Last night we did another part of our winetasting course. The theme of the first part of the evening was French sparklers. We tasted 10 different ones, amongst them two champagnes, some crémants and some others.
The interesting part of course was whether the tasters - us, almost all working with wine or vines, vignerons, teachers in tasting, one buyer and the apprentice, me - would be able to find the champagnes amongst the others.
Four ways to make bubbly
One of the decisive explanations whether a bottle of bubbly cost one or 20 euros is, how the bubbles entered the bottle in the first place. On top of that, add how long the bubbles have spent in the bottle before you'll find it in the shops.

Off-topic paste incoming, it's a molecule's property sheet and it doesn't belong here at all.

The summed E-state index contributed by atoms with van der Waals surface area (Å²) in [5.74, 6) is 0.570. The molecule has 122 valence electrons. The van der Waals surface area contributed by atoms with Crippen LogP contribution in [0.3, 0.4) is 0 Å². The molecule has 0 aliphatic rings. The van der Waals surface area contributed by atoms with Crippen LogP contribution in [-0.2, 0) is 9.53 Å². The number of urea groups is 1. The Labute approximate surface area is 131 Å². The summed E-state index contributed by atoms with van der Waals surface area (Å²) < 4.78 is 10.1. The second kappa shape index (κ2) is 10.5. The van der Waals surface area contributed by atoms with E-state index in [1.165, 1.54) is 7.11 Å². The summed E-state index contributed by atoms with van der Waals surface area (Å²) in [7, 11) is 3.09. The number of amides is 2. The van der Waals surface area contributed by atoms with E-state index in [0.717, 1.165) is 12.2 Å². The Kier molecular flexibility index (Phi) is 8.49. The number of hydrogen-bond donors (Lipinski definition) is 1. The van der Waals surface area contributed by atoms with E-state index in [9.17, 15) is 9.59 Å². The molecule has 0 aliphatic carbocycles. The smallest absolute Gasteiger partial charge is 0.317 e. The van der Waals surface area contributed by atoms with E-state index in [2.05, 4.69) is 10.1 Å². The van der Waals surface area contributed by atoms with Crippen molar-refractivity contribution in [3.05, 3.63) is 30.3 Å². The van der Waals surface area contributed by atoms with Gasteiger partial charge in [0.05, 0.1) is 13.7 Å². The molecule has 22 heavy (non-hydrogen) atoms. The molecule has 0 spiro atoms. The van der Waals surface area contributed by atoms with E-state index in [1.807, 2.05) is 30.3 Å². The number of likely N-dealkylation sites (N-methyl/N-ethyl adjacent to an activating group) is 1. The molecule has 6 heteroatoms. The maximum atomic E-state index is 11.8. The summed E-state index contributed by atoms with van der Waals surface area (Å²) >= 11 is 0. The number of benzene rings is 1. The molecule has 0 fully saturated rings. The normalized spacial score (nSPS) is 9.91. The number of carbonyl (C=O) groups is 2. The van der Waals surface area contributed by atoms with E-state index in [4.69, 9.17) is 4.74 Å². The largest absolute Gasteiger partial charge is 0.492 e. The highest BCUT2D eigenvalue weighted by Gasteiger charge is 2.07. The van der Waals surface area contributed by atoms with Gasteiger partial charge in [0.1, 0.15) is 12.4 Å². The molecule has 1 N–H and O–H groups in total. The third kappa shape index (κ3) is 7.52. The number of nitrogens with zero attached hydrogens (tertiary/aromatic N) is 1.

The bubbles are born in different ways:
- 1. Vins gazéfies: Still wine with carbonic acid added.
Example: Some sparkling wines.
- 2. Cuve close: Still wine, where sugar and yeast is added in a completely closed container. The second fermentation takes place here, and the bubbly wine will be transferred to bottles afterwards.
Eksempler: Some sparkling wines.
- 3. Méthode rurale/ancestrale: Orginal method, the bubbles originate from sugar left from the first fermentation, stopped by cold weather. It naturally fermentates for a second time, and the bubbles arrive.
Examples: Vin de Blanquette, Blanquette de Die, AOC Gaillac.
- 4. Méthode traditionelle: In Champagne also called Méthode champenoise. Sugar and yeast is added to the still wine, transferred to the bottle, where it fermentates for the second time. The bottle mature: At least 12 months for crémants, at least 15 months for non vintage champagnes and at least 36 months for vintage champagnes.
Examples: Champagne, Crémant d'Alsace, Bourgogne, Loire, Limoux, Die, Bordeaux and Jura.